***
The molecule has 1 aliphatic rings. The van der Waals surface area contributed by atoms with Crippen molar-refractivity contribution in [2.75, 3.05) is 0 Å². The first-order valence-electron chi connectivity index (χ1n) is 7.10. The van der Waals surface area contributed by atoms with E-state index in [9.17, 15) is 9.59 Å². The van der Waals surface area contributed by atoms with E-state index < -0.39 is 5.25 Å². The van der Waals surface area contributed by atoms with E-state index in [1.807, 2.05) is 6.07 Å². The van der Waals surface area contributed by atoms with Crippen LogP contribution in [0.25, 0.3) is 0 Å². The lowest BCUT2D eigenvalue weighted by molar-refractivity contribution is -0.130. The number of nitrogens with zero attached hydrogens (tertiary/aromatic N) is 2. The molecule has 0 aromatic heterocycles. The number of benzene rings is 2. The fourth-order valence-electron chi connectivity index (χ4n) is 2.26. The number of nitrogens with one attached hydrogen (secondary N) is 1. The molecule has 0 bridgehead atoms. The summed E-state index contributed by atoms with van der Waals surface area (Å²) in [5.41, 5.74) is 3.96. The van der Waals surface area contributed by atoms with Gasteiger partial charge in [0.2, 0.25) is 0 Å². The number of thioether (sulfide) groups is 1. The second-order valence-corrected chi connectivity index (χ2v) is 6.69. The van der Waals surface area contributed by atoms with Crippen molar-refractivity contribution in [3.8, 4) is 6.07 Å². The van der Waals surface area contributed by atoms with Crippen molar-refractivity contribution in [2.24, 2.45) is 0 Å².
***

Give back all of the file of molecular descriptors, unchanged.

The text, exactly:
The molecule has 1 aliphatic rings. The van der Waals surface area contributed by atoms with Crippen molar-refractivity contribution in [2.75, 3.05) is 0 Å². The first-order valence-electron chi connectivity index (χ1n) is 7.10. The van der Waals surface area contributed by atoms with E-state index in [9.17, 15) is 9.59 Å². The van der Waals surface area contributed by atoms with E-state index < -0.39 is 5.25 Å². The van der Waals surface area contributed by atoms with E-state index in [1.807, 2.05) is 6.07 Å². The van der Waals surface area contributed by atoms with Crippen LogP contribution in [0.25, 0.3) is 0 Å². The lowest BCUT2D eigenvalue weighted by molar-refractivity contribution is -0.130. The number of nitrogens with zero attached hydrogens (tertiary/aromatic N) is 2. The molecule has 0 aromatic heterocycles. The number of benzene rings is 2. The fourth-order valence-electron chi connectivity index (χ4n) is 2.26. The number of nitrogens with one attached hydrogen (secondary N) is 1. The molecule has 0 bridgehead atoms. The summed E-state index contributed by atoms with van der Waals surface area (Å²) in [5.41, 5.74) is 3.96. The van der Waals surface area contributed by atoms with Gasteiger partial charge in [0.2, 0.25) is 0 Å². The number of thioether (sulfide) groups is 1. The second-order valence-corrected chi connectivity index (χ2v) is 6.69. The van der Waals surface area contributed by atoms with Crippen molar-refractivity contribution in [3.8, 4) is 6.07 Å². The van der Waals surface area contributed by atoms with Crippen molar-refractivity contribution in [2.24, 2.45) is 0 Å².